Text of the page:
Unix famously represents all content as byte sequences. This was a great step forward, offering a way of representing arbitrary information without forcing an interpretation on it.
However, it is not enough. Unix is an incomplete design. Supporting only byte sequences, and nothing else, has caused wasted effort, code duplication, and bugs.
Text is an obvious example of the problem
Consider just one data type: text. It has a zillion character sets and encoding schemes. Each application must decide, on its own, which encoding of which character set is being used for a given file.
Massive duplication of code and effort
Lack of system support for text yields massive code duplication. Rather than having a system-wide, comprehensive model of text representation, encoding, display, input, collation, and comparison, each programming language and application must fend for itself.
Because it is difficult and time consuming to properly handle text, developers tend to skimp on text support. Where a weakness is identified, it must be repaired in each application individually rather than at the system level. This is itself difficult and time consuming.
Finally, dealing only with byte sequences precludes consistent user interface design.
Consider a recent enhancement to Thunderbird, landing in version 45.0. Previously, when exporting an address book as CSV, only the “system character set” was supported. Now, the user must specify which character set and encoding is to be used:
The user cannot simply work with a file containing text; they must make a decision about which encoding to use. Woe betide them if they choose incorrectly.
A consistent approach would separate the question of text encodings entirely from application-specific UIs. System UI for transcoding would exist in one place, common to all applications.
A tiny fraction of the frustration this kind of thing causes is recorded in Thunderbird’s bug 117236.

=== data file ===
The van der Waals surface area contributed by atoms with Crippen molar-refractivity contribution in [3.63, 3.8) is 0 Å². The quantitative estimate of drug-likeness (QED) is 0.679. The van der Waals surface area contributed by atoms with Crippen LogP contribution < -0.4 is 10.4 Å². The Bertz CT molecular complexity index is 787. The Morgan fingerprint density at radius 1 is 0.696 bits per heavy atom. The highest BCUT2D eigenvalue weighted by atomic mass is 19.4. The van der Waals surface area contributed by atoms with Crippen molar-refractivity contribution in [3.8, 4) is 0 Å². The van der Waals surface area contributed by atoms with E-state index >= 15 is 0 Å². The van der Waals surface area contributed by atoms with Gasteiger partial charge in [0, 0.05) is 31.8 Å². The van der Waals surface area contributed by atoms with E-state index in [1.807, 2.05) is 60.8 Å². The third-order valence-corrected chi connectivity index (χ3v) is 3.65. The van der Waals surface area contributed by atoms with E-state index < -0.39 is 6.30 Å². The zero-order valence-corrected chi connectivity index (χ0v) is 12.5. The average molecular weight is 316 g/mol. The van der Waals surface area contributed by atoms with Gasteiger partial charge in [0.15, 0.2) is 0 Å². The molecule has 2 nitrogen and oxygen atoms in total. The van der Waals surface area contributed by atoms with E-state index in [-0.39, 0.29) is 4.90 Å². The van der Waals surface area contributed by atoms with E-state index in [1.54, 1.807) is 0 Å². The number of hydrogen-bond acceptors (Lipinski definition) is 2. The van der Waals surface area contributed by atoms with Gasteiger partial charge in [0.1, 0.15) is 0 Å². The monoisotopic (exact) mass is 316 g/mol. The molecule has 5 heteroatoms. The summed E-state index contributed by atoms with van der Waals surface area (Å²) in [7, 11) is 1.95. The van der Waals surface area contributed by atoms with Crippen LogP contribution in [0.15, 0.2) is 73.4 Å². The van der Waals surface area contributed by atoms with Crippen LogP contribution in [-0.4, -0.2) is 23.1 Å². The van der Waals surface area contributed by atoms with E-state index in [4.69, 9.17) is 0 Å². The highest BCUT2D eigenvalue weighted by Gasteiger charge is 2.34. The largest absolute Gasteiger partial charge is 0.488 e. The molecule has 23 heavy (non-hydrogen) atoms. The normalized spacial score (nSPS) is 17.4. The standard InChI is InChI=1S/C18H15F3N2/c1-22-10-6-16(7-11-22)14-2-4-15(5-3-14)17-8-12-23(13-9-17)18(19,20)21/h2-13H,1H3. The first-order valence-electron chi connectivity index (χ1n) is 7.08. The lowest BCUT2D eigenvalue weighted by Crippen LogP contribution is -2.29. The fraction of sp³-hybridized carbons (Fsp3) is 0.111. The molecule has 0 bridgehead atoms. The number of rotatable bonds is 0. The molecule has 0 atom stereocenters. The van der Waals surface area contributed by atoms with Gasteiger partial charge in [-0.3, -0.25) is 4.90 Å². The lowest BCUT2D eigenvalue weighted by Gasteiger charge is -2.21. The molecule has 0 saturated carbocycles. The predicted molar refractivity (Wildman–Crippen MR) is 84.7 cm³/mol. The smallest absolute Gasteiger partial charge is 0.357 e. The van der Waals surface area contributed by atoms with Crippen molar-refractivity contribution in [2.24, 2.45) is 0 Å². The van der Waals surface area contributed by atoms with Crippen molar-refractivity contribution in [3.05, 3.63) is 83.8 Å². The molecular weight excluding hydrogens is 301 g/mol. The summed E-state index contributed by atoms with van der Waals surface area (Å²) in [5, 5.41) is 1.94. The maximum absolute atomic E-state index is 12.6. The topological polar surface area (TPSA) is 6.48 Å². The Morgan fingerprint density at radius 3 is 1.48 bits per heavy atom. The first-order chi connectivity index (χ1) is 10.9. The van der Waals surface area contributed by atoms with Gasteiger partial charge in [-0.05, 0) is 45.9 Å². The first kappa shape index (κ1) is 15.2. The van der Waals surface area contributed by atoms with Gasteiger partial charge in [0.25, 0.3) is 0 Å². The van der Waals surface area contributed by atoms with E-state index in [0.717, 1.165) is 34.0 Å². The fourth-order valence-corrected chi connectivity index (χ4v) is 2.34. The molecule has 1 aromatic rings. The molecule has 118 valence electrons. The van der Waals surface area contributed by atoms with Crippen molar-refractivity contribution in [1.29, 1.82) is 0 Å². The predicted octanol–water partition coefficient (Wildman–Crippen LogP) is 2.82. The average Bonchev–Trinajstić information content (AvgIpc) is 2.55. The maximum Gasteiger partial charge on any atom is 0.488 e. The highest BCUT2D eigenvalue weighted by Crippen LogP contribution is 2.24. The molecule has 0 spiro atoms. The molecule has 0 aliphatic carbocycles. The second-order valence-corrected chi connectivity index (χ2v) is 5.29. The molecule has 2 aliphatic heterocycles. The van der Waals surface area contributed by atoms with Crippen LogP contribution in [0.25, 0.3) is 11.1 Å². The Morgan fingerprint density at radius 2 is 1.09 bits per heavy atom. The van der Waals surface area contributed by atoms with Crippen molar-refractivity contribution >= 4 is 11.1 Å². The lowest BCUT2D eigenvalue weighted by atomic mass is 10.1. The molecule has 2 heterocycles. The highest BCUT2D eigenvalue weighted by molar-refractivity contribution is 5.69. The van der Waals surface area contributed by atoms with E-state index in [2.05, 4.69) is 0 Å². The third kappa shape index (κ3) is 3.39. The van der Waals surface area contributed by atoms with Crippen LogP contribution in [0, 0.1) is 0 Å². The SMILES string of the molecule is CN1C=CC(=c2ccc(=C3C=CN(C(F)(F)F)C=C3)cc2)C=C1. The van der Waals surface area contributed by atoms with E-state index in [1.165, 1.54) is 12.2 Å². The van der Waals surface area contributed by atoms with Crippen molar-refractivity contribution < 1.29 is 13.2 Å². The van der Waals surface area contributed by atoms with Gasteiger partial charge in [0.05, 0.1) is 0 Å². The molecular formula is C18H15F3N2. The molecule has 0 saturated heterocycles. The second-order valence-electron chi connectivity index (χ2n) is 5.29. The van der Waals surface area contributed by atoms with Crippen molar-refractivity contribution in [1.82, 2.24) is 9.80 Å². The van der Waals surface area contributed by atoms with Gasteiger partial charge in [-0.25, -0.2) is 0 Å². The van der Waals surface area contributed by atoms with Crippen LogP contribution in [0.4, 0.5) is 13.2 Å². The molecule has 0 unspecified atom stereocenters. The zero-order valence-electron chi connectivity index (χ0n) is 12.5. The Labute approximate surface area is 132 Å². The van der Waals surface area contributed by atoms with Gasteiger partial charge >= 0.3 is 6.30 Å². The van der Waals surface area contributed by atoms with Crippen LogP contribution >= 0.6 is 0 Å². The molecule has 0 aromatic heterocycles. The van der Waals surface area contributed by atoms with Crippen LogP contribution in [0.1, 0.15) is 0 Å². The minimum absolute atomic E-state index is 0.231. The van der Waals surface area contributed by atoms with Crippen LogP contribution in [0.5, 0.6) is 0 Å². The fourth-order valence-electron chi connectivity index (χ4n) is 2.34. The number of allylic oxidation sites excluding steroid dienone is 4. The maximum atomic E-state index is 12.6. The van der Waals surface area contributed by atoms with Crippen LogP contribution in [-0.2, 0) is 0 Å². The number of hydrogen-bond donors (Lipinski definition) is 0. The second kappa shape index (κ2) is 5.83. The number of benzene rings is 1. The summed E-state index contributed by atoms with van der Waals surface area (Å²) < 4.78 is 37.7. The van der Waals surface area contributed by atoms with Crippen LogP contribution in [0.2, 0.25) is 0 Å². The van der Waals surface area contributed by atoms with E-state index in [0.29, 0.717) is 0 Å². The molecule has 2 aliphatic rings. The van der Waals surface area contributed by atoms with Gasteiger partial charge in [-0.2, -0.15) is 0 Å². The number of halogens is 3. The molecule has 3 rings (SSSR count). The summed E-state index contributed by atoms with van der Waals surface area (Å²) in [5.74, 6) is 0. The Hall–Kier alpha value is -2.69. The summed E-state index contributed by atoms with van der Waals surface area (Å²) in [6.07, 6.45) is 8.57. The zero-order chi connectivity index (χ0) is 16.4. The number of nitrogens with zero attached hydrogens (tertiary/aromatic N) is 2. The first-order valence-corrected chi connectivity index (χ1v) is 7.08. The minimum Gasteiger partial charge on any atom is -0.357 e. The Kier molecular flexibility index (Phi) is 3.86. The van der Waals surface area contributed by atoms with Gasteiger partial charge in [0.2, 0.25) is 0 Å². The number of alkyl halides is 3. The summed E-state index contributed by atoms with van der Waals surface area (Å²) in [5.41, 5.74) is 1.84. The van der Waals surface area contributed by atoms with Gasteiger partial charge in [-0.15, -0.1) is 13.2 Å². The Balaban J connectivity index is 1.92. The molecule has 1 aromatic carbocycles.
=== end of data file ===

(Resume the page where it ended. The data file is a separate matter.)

Notice that it took fourteen years to be fixed.
This Thunderbird change is just one example. Each and every application suffers the same problems, and must have its text support repaired, upgraded, and enhanced independently.
It’s not only a Unix problem. Windows and OS X are just as bad. They, too, offer no higher-level model than byte sequences to their applications. Even Android is a missed opportunity.
Learn from the past
Systems like Smalltalk, for all their flaws, offer a higher-level model to programmers and users alike. In many cases, the user never need learn about text encoding variations.
Instead, the system can separate text from its encoding.
Where encoding is relevant to the user, there can be a single place to work with it. Contrast this with the many places encoding leaks into application UIs today, just one of which is shown in the Thunderbird example above.
It’s not just text
Text is just one example. Pictures are another. You can probably think of more.
Our operating systems do not support sharing of high-level abstractions of data between documents or applications.
An operating system with a mechanism for doing so would take a great burden off both programmers and users.
Let’s start thinking about what a better modern operating system would look like.